Data Sources and Definitions
This appendix contains a brief description of the data used in the estimation.
Data on skill levels by racial groups for the nonprimary sector plus mining are available from the manpower surveys, which measure the number of workers in 28 occupations by racial group. These occupations are then aggregated into three types of occupations, high level, middle level and half/unskilled. High level occupations are essentially professional jobs: they include managers, engineers, lawyers, nurses and educationalists. The later two occupations make up some 40 percent of the total, and are particularly important for the nonwhite racial groups. Middle level occupations represent clerical or skilled manual jobs, while half/unskilled jobs are not differentiated. In the estimation, the skilled workers were those in the high level occupations while the unskilled workers were an aggregate of the middle and half/unskilled job categories. This appeared to be the most reasonable division given the need of a modern economy for highly trained individuals. One concern, however, is that the mix of employment within these occupations may not be the same across racial groups; in particular, white workers may tend to have more skilled jobs within the broad skilled and unskilled job categories, which may cause biases in the estimation.
The surveys were carried out every other year from 1965 to 1987, after which they moved onto an annual basis; from 1965–1987 the data for even numbered years were linearly interpolated.
Annual data on remuneration of labor by racial group for the nonprimary sector between 1970 and 1989 were obtained from South African Statistics. Section 7, 1990, and earlier issues. The data give employment, total wages and salaries and wage rates by racial group. Standardized employment series, which were used in some of the calculations, were also obtained from South African Statistics, while the national accounts data come from a tape supplied by the Reserve Bank.
Bayoumi, Tamim, “Output, Employment and Financial Sanctions in South Africa”, International Monetary Fund Working Paper WP/90/113, (December 1990).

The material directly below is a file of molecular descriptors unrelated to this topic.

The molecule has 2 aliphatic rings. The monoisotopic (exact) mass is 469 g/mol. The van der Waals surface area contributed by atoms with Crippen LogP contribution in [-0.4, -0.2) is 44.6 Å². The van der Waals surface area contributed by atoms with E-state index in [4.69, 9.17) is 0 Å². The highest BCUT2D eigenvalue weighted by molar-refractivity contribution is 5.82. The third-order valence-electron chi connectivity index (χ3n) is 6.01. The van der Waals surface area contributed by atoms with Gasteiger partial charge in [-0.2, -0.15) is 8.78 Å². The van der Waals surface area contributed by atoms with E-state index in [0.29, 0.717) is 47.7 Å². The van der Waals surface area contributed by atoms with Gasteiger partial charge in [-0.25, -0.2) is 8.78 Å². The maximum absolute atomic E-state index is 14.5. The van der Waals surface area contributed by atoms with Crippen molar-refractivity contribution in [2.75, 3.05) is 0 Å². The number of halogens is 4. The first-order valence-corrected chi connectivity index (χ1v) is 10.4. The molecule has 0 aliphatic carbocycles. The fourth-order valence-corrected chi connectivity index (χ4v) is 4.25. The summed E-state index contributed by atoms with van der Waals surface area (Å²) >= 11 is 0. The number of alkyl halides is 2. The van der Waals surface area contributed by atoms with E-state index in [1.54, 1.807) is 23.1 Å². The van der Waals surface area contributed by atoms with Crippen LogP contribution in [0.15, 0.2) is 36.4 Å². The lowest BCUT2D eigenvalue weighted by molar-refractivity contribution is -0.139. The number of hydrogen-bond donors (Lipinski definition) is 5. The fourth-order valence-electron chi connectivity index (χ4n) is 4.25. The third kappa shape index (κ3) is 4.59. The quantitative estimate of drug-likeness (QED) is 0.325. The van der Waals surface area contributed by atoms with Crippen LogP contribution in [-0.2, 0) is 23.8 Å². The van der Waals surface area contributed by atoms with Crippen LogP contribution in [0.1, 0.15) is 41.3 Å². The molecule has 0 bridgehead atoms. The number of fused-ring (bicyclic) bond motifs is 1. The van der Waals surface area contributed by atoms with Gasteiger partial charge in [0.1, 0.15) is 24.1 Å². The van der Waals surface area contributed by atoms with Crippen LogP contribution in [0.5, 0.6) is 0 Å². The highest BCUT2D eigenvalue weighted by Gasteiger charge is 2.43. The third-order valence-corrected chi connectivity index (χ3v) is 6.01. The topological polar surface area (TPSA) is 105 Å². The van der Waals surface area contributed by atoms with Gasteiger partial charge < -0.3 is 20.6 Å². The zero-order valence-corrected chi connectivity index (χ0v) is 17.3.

Findlay, R and M Lundahl “Racial Discrimination, Dualistic Labor Markets and Foreign Investment”, Journal of Development Economics (1987).
Hofmeyr, J. “Black Wages: the Post-War Experience” in The Political Economy of South Africa ed N. Nattrass and E. Ardington, Oxford University Press (Cape Town 1990).
Iyengar, M. and R. Porter, “South Africa Without Apartheid: Estimates from General Equilibrium Simulations”, Journal of International Development, Vol 2:1, (1990).
Knight, J. and M. McGrath “The Erosion of Apartheid in the South African Labor Market: Measures and Mechanisms”, Discussion Paper No. 35, Institute of Economics and Statistics, (September 1987).
McGrath, M. “Economic Growth, Income Distribution and Social Change” in The Political Economy of South Africa ed N. Nattrass and E. Ardington, Oxford University Press (Cape Town 1990).
Terreblanche, S. and N. Nattrass “A Periodization of the Political Economy since 1910” in The Political Economy of South Africa ed N. Nattrass and E. Ardington, Oxford University Press (Cape Town 1990).
Sadie, J., “A Reconstruction and Projection of Demographic Movements in the RSA and TBC Countries”, Bureau of Market Research, University of South Africa (1988).
Van den Berg, S., “On Interracial Income Distribution in South Africa to the End of Century,” The South African Journal of Economics, Vol. 57, No. 1 (1989).
The authors are grateful to Desmond Lachman and Ken Bercuson for their helpful comments.
Some exceptions would include the labor market study of Knight and McGrath (1987), the general equilibrium analysis in Iyengar and Porter (1990), and the projections of future income shares contained in van der Berg (1989) and Porter (1991).
There are conflicting estimates of the overall level of labor’s income share. For example, consistent data from South African Labor Statistics for the nonprimary sector estimate the share at around 45 percent (upper panel, Chart 2). This low level probably reflects an under-recording of employment: if the share is grossed up using recent estimates of employment on a “standardized basis” (also available in Labor Statistics), it rises to about 65 percent. By contrast, national accounts data for the whole economy put labor’s share at just under 60 percent. In this paper, the largest of these three estimates is used as it is the closest to international norms.
The data are based on South African Manpower Survey definitions. See the appendix for more details.
In principle, the labor force is composed of a continuous spectrum of skills. The division here (broadly speaking) classifies professionally qualified workers and managers in the skilled category and the remainder of the labor force in the unskilled category. See the appendix for more details.
This is an algebraic representation of the model of apartheid in Porter (1978); in particular see Figure 2. In the interests of brevity, the precise algebraic model derived by the present authors is not detailed here.
The numbers in Knight and McGrath refer to the difference between white and black workers. However, since the other races are a relatively small part of the overall workforce the comparison is still useful.
But because of rapid growth of skilled employment, the share of labor earned by the skilled segment of the labor force is estimated to have risen sharply over the sample period.
The decomposition Is presented for four successive five-year intervals to smooth out cyclical movements.
Nevertheless, even a modest rise in domestic savings might require a degree of fiscal stringency that could be at odds with the need to redress social imbalances through higher government spending. See IMF (1992).